Is the writer terrible or just “very good”? I’m going with terrible, since he or she clearly has no idea where to place a question mark:

This may be correct, but probably isn’t:

The duchess and the queen are still only commoners when it comes to capitalization:

But Southern is more than a direction when it refers to a region of the U.S.:

What color is Queen Elizabeth?

Queen Elizabeth is blue. I don’t know if that means she’s suffering from depression or the fate of Violet Beauregarde. But according to the geniuses who write for the Yahoo! front page, the queen is the same color as the Duchess of Cambridge’s dress, which is blue:

When those Einsteins aren’t making colorful allegations, they’re destroying what’s left of the English language. According to the Associated Press style, the titles duchess and queen are not capitalized unless they precede a name.

For their edification, I offer an alternative:

The duchess matches her dress color to the queen’s…

Capital confusion

There’s inexplicable confusion about titles on the Yahoo! front page. I just don’t understand why professional writers and editors can’t figure out when to capitalize a title and when not to. Example: the Duchess of Cambridge. She gets a capital D when you refer to her full title; but when it’s just duchess? Not so much:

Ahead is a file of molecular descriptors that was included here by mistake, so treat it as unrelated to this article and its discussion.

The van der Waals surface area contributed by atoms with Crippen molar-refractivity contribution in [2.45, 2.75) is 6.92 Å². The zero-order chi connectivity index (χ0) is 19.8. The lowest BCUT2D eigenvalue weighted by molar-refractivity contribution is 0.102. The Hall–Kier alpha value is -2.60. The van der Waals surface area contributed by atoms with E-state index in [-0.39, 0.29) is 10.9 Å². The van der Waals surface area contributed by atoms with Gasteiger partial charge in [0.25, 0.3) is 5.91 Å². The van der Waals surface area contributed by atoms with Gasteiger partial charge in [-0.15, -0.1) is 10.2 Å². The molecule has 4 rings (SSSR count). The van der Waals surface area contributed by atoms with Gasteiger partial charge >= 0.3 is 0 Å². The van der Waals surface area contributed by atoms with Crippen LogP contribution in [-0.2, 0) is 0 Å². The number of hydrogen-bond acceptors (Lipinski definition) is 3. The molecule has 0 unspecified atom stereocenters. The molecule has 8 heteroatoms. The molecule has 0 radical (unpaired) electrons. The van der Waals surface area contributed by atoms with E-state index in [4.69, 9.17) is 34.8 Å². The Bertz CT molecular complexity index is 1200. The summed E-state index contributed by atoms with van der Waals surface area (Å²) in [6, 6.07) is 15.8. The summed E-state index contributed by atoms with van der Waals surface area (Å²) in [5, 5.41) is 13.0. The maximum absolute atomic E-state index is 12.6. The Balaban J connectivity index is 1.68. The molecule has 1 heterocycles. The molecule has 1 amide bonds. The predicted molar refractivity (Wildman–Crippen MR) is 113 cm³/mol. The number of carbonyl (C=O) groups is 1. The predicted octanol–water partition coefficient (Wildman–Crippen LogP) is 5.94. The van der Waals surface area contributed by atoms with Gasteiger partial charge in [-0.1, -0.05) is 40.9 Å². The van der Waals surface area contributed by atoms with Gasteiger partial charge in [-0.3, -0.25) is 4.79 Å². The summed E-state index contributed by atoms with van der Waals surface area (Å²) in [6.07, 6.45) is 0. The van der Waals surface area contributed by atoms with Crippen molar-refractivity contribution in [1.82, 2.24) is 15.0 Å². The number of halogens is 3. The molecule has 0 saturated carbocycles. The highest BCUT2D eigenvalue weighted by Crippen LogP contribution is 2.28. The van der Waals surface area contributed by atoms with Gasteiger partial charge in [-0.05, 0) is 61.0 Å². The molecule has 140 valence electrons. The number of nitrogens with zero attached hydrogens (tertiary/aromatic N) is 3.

But the good folks over at the Internet giant are even more confused when it comes to referring to the president, President Obama:

As for Whitney’s Houston’s, I think that has something to do with the late pop singer and a city in Texas.

What’s wrong here?

What’s wrong on the home page of Yahoo! News today? Just a few things (so far), like this incorrect capitalization of president:

That word gets a capital letter only when it precedes the name of the president; otherwise, it’s just a common noun. Someone mislead the editor.

The editor was also misled about the past tense of mislead:

Maybe the person who wrote that thought that mislead is like read: The past tense of read is read, so the past tense of mislead must be mislead. Wrong.

This isn’t quite the same wreck as that, but it isn’t shipwreck, but should be:

When the speaker is right. And wrong

Displaying a profound indifference to consistency, the writer for the Yahoo! front page capitalizes speaker once and then forgets to do it again:

According to the Associated Press style, the title speaker should be capitalized only when it immediately precedes the speaker’s name.

Forrest Gump, Sean Penn, Julianne Moore and Kyra Sedgwick: What’s the link?

What do Forrest Gump, Sean Penn, Julianne Moore, and Kyra Sedgwick have in common? They’ve all appeared in the same article on Yahoo! Shine. And they’ve all had their name mangled by the writer.

It starts here:

When she’s not misspelling names, the writer is making up her own rules about capitalizing titles, which require an initial cap on important words:

Along with crushing names, the writer makes a typo (it should be his mom) and throws in a yard sale of punctuation marks, only two of which are correct:

Proving that she’s really challenged when it comes to knowing when to hit the Shift key, she downplays what should be Tony Award:

Finally, it’s Kyra Sedgwick who’s thrown into the mix and a missing word that’s probably grateful it didn’t get caught in this mess:

Hey, at least she spelled Kevin Bacon’s name right.